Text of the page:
I again needed to go though this as a lady from Britain, flying for the first time in Bloemfontein, lost control of her Discus due to serious PIO. She elected to pull the plug and to try land ahead, but she couldn't control the decent and the right wing of the glider caught the ground and spun the plane through about 180º breaking off the empennage just behind the engine. Nobody else at the launch site witnessed the crash and all that I could think of was shouting to get people's attention. Fortunately two of the pilots there (and still on the ground) were doctors and they raced off to try and help. Even more fortunately the lady involved was fine, it was however decided to call the paramedics to extract her from the plane just in case she had hurt her neck or back.

The ambulanceThe newspapers managed to get hold of the story and there it was, the next morning in the local newspaper, a broken glider splattered all over the front page. Not a nice thing to see; not to mention the unneeded bad press for general aviation.

As far as the organisers are concerned (i.e. Soaring Safaris), I was more than a little disappointed. Once the ambulance had left, which was about and hour after the crash, no one came to the launch point to inform us of what would happen next. Even once the damaged plane had been removed the weather was still looking good and still nothing. We just sat in the sun chatting about the events of the day. What I found even more disappointing was that the next day during the briefing the accident was not mentioned at all. I would have expected at least a statement to the effect that the pilot was alright, that the plane was packed away in its box and that we could rest assured that all their contingency and safety procedures, in place for just an event, had worked well and as planned, but nothing, nanna, zip!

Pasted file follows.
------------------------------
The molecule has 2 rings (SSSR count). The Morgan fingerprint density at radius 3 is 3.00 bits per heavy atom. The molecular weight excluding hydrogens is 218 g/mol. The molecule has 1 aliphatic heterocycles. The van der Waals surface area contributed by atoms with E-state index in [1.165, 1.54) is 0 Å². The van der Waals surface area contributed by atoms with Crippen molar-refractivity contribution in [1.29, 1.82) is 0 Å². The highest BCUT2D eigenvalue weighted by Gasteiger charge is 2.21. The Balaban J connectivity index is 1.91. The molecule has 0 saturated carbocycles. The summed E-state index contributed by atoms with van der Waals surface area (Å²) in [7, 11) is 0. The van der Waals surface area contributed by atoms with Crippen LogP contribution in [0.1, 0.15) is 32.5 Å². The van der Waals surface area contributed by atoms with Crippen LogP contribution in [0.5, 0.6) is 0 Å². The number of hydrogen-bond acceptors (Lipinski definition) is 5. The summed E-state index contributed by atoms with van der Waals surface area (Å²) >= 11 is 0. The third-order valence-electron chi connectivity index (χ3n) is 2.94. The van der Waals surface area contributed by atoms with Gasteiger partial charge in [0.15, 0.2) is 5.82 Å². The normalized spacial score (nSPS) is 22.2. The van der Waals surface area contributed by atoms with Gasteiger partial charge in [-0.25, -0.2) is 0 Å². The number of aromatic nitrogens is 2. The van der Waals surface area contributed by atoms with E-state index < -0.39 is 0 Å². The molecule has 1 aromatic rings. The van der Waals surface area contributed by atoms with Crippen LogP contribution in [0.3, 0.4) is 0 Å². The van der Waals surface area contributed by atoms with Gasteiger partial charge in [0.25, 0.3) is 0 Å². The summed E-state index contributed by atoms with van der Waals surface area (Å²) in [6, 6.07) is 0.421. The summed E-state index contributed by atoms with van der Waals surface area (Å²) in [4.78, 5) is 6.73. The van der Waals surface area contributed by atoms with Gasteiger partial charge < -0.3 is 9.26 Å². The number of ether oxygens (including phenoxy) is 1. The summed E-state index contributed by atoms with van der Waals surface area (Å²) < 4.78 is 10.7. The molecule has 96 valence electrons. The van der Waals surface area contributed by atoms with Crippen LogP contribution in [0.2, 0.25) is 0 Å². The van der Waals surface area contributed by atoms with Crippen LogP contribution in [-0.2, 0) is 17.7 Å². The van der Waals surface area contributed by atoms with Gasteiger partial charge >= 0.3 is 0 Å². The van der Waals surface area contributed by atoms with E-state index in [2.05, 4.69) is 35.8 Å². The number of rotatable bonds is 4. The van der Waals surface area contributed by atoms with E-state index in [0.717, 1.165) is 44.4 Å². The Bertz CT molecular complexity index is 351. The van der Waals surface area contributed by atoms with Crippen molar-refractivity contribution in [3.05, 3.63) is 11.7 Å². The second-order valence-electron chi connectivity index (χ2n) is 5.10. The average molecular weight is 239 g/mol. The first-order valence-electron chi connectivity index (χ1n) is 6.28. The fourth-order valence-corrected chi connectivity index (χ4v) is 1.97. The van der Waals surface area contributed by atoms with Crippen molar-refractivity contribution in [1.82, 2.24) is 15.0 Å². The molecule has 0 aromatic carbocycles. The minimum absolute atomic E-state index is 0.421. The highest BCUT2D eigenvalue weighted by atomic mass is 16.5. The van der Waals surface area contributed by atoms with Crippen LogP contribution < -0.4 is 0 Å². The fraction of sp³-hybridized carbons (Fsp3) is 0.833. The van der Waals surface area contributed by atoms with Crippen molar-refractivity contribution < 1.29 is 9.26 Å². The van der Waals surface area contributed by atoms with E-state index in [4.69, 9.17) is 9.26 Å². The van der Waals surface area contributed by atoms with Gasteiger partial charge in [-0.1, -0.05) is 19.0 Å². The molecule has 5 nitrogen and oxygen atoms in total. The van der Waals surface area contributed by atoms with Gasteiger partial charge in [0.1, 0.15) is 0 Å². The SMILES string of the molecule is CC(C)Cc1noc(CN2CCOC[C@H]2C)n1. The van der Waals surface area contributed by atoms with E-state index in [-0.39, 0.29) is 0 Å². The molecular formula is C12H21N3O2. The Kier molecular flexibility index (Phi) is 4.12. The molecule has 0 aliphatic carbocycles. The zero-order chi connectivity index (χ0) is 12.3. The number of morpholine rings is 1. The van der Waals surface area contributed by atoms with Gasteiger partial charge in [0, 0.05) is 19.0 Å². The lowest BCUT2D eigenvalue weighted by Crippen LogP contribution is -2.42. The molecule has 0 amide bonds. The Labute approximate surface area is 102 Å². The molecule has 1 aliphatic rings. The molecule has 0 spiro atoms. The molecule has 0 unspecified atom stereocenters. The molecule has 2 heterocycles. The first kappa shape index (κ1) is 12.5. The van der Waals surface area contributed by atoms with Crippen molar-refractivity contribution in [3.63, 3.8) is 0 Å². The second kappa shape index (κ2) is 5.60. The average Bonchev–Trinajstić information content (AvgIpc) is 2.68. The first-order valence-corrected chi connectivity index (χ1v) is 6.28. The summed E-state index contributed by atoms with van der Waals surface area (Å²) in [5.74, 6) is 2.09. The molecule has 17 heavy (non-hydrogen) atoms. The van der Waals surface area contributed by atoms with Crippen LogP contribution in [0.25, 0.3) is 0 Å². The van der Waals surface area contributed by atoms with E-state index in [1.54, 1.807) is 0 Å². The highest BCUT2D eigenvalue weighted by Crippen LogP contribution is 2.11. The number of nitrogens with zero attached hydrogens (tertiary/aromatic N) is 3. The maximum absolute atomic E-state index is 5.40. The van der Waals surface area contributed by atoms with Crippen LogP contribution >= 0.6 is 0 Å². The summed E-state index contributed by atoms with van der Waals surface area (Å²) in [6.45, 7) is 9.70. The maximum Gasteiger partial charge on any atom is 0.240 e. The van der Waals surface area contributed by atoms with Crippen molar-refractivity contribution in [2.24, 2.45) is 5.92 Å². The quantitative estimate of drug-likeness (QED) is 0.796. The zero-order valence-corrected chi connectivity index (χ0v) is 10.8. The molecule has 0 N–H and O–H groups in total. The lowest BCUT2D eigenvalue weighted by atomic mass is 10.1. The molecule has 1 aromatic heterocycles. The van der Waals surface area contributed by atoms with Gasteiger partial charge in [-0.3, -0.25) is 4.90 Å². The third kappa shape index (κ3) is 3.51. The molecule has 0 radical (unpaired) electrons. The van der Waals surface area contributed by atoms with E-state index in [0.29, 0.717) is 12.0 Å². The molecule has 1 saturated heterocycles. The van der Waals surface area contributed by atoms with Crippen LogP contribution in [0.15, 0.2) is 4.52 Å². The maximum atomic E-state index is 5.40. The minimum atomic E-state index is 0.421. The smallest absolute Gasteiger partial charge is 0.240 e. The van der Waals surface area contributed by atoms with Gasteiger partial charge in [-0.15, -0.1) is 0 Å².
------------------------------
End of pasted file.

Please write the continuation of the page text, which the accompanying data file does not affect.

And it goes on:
If you think that after that accident, my excitement for the day was over then you would be wrong. As it turned out the weather started to over develop and a few very black and nasty looking clouds started to develop. One of these clouds started moving slowly towards the airfield and by the time it started to get dark most the pilots had gone to seek shelter. I then heard on the radio that a glider was returning. The sky was now looking very dark and the wind was beginning to pick up and here this plane is on finals for 27.

He landed pretty deep on a really badly maintained runway and I saw nobody come to help him, most notably none of the organiser's crew. As he was stranded in the middle of the runway with no help on the way I climbed into my bakkie and went to go help him drag his aeroplane half off the runway into the veld. I then gave him a lift back to fetch his bakkie and tow out gear and returned to the glider. This whole process could not have taken more than 10 minutes, but as we arrived back at the glider the heavens opened up. I don't think that I have ever been drenched in rain water as quickly as today. From being warm and dry to wet and soaked in mere seconds. All this while we pulled the glider out the bush, put on the wing dolly and hooked her up to the back of the van. This all took five very long wet minutes. One part that had we really worried, and perhaps in retrospect it was not that intelligent of me, but we were doing all this with a few lighting bolts flashing about. Anways, all turned out alright and within 15 minutes the rain had stopped. Exciting stuff!

Dust StormThe last interesting event of the day was the dust storm that arrived a few hours after the thunderstorm. Weird stuff that I have never witnessed before. The horizon turned a light orange colour and started moving closer. You could actually visually see how the dust front moved in and in our direction. When it did arrive it was not as serious as it looked. The wind blew, but was not particularly strong and though there was dust in the air it was more like a mist than sand.

So to summarise day four: Scary crash, lightning and rain storm, dust storm... What a day and preferably one that I would not like to be repeated. I suppose we need to accept that these kinds of things will happen, learn from them, appreciate that all involved did their best considering the circumstances and in this case be thankful that no one was hurt.